Robbie Fearn spent most of his childhood in what was then a fairly sleepy Raleigh, North Carolina, where his life was defined by two pursuits: community theater and enjoying the great outdoors, both of which came to shape his pathway as an adult and eventually land him right here on Pine Island. After graduating from UNC Greensboro with a theater degree, Fearn landed a job with The Lost Colony, an iconic outdoor theater tradition that’s been running continuously every summer on the Outer Banks since 1937. Fearn spent about 15 years as part of The Lost Colony production, from “being the dead body to… assistant director.” It was during those years in the Outer Banks that Fearn met and married his wife, Pamela. Together, they developed a passion for the natural world around them, moving from volunteering to ultimately co-founding what became the Network for Endangered Sea Turtles (N.E.S.T.) in the mid-1990s. The transition from theater to environmental nonprofit was a natural progression for Fearn, who says “I was tired of spending all my time indoors creating imaginary worlds when what brought me joy was just being outdoors.”
Fearn later earned his Master of Environmental Science at Antioch University in New England and went on to serve as Director of the Cape Wildlife Center on Cape Cod and later as Executive Director of the Ruffner Mountain Nature Preserve in Birmingham, Alabama. In 2013, when given a chance to return to the Outer Banks and take over as Center Director for the Pine Island Sanctuary, the personal and professional opportunity was impossible to pass up.
Fearn defines resilience as: “the ability of our system to respond to changes over time successfully so that we’re not reducing the wonder of the environment.” Echoing the ever shifting inlets that formed the Currituck Sound over the centuries, change has been in the DNA of the Outer Banks themselves and in the spirits of the disparate stakeholders who call them home. For example, the 800 acres of upland in the Sanctuary that today are relatively mature maritime forests would have been just shrubs and open space during Fearn’s youth. The people who live here not only see and accept change as a part of life, many of them are actively attracted to and energized by the endless transformation of the Outer Banks.
So while in some corners of the world, it’s an uphill battle to persuade people that climate change is happening at all, here in the Outer Banks, the real work is in helping people recognize that change can become a problem. Helping people “understand that the rate of change is changing, and that the rate of change has become so quick that now you’re going to be losing something important to you” has been at the heart of Fearn’s work. Because without the buy-in, support, and engagement of that community, implementing the necessary changes will be dead in the water. As Fearn notes, “Community is where the decisions are made.”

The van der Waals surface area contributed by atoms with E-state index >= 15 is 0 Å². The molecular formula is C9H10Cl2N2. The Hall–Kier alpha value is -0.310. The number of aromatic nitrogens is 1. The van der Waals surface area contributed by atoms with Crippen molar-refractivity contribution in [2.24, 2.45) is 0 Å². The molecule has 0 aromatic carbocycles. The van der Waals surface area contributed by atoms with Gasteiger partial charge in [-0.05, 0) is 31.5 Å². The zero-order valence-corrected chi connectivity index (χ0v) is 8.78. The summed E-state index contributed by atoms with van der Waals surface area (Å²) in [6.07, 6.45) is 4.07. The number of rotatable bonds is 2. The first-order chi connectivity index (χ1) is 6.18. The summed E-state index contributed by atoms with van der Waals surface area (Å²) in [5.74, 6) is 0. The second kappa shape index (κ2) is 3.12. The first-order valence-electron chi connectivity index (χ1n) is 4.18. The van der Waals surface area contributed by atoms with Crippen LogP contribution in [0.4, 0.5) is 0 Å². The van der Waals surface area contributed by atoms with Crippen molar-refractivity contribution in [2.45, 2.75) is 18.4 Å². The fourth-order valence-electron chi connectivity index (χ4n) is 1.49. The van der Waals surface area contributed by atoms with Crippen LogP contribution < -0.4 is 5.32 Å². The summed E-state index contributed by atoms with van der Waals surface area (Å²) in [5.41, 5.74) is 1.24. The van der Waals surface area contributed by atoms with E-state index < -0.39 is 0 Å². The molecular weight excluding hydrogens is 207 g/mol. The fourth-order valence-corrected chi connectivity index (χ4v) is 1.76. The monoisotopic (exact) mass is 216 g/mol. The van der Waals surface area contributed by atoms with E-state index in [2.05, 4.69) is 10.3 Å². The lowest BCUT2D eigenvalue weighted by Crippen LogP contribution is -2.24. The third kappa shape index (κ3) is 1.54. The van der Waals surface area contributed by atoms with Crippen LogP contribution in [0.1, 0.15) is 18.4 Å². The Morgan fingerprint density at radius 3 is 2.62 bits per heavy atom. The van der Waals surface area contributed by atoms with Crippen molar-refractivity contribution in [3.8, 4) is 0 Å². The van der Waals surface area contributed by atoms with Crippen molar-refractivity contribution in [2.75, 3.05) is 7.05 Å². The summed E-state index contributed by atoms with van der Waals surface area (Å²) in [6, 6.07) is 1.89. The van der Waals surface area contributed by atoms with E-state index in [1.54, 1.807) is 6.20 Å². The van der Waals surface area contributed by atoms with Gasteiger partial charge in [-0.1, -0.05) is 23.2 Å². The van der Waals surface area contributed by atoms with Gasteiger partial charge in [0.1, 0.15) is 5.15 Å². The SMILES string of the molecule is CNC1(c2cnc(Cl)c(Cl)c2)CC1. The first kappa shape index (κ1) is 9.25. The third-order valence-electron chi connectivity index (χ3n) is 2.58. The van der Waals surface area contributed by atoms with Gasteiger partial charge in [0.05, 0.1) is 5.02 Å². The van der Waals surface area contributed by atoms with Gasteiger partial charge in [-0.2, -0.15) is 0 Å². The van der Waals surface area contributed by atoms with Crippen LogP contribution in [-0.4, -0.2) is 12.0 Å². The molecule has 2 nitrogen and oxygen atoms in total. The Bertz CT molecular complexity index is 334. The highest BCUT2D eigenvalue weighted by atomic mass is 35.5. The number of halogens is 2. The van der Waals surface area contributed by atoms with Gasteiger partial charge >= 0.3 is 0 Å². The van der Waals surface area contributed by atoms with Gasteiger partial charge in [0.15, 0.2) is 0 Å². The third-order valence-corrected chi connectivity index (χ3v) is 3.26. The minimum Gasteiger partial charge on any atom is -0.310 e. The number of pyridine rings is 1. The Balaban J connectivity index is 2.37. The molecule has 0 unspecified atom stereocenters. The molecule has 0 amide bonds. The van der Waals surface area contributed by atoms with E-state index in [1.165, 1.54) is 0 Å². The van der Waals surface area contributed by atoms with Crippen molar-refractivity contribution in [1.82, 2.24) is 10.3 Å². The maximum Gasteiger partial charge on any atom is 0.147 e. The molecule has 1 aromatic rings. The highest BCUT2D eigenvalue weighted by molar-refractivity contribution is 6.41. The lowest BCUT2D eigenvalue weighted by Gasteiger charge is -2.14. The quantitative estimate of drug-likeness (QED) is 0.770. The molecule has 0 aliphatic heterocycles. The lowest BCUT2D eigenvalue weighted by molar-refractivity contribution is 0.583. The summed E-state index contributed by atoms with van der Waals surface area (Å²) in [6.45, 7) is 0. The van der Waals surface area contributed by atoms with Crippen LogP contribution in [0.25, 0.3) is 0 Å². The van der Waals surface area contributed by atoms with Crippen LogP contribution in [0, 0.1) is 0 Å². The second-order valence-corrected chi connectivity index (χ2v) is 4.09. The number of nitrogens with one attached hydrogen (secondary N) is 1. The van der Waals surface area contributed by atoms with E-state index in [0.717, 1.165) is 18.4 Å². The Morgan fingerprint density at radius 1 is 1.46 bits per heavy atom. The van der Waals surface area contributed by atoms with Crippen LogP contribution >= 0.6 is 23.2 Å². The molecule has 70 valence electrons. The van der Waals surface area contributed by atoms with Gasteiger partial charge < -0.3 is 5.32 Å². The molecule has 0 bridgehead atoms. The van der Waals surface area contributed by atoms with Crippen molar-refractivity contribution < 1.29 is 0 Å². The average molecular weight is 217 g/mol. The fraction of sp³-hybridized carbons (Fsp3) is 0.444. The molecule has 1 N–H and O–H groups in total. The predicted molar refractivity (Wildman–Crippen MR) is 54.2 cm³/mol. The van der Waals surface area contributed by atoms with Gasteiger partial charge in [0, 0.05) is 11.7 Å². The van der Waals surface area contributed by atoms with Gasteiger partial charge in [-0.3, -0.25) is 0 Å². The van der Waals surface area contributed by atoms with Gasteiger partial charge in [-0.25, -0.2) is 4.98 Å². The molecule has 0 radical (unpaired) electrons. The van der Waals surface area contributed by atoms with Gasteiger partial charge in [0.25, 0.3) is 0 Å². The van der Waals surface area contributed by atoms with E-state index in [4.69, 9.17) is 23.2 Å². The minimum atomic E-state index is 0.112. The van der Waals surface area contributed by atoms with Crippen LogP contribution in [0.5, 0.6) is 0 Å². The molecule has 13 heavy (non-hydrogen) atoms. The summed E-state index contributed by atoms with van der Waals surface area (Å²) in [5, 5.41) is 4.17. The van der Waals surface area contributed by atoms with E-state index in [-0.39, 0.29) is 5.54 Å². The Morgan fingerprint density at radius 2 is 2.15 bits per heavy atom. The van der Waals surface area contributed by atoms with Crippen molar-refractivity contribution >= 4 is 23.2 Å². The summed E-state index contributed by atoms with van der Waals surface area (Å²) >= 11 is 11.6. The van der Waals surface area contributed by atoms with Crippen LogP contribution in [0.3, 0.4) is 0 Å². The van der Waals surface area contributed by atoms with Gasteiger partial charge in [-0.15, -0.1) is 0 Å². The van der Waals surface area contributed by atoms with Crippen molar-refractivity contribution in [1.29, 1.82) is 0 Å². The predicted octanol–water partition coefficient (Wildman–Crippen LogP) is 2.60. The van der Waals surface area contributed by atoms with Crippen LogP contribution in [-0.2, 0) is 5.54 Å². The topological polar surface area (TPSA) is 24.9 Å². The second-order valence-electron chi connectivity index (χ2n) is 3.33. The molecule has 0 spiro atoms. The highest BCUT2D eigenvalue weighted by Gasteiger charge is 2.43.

And indeed, those changing attitudes are becoming evident at individual and organizational levels. Whereas a decade ago many were reluctant to even discuss the issue, today elected officials, local government employees, and community leaders accept “that the rate of change is unsustainable for the way we’re living on the landscape now.” As employees and government officials recognize that they have to get ahead of the rapid change that’s unfolding, they’re putting the impact of change at the top of their list when making decisions about where and how to invest in their communities, from storm water to transportation infrastructure.
And at a broader level, stakeholders are coming together to be proactive in protecting the Outer Banks. The clearest example of this is the creation of the Currituck Sound Coalition, a group of NGOs and governments in the area coming together “to create shared goals for what we’re all going to do together and creating dialogue about the challenges facing the community.” Late last year, the Coalition released a landmark Marsh Conservation Plan, outlining an audacious but actionable blueprint for protecting the ecosystem for the people and the wildlife who depend on it. It’s a huge step forward for the Currituck Sound and the people and wildlife that call it home.
Looking ahead, Fearn believes we can continue to tap into that shared human impulse to do right by each other and the world around us. He leaves me pondering an existential but hopeful question: “How do we move compassionately toward a future that we all share in that has brightness as opposed to one of darkness?” It’s a question one can’t help but ponder when looking out upon the rare and bracing beauty of the Currituck Sound itself.
1 Learn more about the unique dynamics of Currituck Sound here.
Main image Wood Duck photographed by Teri Franzen / Audubon Photography. Audubon Photography Awards.